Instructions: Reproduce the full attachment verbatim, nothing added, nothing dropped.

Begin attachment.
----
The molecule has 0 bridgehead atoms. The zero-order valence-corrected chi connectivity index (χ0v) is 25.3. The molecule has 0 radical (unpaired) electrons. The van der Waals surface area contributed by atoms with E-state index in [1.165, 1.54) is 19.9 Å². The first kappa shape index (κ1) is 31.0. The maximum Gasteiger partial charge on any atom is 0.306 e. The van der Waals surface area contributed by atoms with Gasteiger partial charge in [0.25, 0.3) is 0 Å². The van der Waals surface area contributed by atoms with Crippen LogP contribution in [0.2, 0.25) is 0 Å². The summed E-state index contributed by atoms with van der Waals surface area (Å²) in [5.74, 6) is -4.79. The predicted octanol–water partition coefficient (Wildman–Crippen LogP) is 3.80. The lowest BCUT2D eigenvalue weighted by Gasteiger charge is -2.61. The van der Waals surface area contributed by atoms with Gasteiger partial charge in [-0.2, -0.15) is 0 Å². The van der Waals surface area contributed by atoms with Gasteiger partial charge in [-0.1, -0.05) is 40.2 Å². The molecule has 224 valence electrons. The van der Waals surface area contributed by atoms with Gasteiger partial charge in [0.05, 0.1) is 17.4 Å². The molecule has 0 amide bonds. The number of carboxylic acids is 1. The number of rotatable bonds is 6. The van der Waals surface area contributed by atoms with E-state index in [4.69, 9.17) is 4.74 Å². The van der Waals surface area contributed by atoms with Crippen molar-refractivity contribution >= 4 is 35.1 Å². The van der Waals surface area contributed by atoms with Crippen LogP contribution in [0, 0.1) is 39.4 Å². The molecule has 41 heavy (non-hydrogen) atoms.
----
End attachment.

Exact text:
The molecule has 0 bridgehead atoms. The zero-order valence-corrected chi connectivity index (χ0v) is 25.3. The molecule has 0 radical (unpaired) electrons. The van der Waals surface area contributed by atoms with E-state index in [1.165, 1.54) is 19.9 Å². The first kappa shape index (κ1) is 31.0. The maximum Gasteiger partial charge on any atom is 0.306 e. The van der Waals surface area contributed by atoms with Gasteiger partial charge in [0.25, 0.3) is 0 Å². The van der Waals surface area contributed by atoms with Crippen LogP contribution in [0.2, 0.25) is 0 Å². The summed E-state index contributed by atoms with van der Waals surface area (Å²) in [5.74, 6) is -4.79. The predicted octanol–water partition coefficient (Wildman–Crippen LogP) is 3.80. The lowest BCUT2D eigenvalue weighted by Gasteiger charge is -2.61. The van der Waals surface area contributed by atoms with Gasteiger partial charge in [-0.2, -0.15) is 0 Å². The van der Waals surface area contributed by atoms with Gasteiger partial charge in [-0.1, -0.05) is 40.2 Å². The molecule has 224 valence electrons. The van der Waals surface area contributed by atoms with Gasteiger partial charge in [0.05, 0.1) is 17.4 Å². The molecule has 0 amide bonds. The number of carboxylic acids is 1. The number of rotatable bonds is 6. The van der Waals surface area contributed by atoms with E-state index in [4.69, 9.17) is 4.74 Å². The van der Waals surface area contributed by atoms with Crippen molar-refractivity contribution >= 4 is 35.1 Å². The van der Waals surface area contributed by atoms with Crippen LogP contribution in [0, 0.1) is 39.4 Å². The molecule has 41 heavy (non-hydrogen) atoms.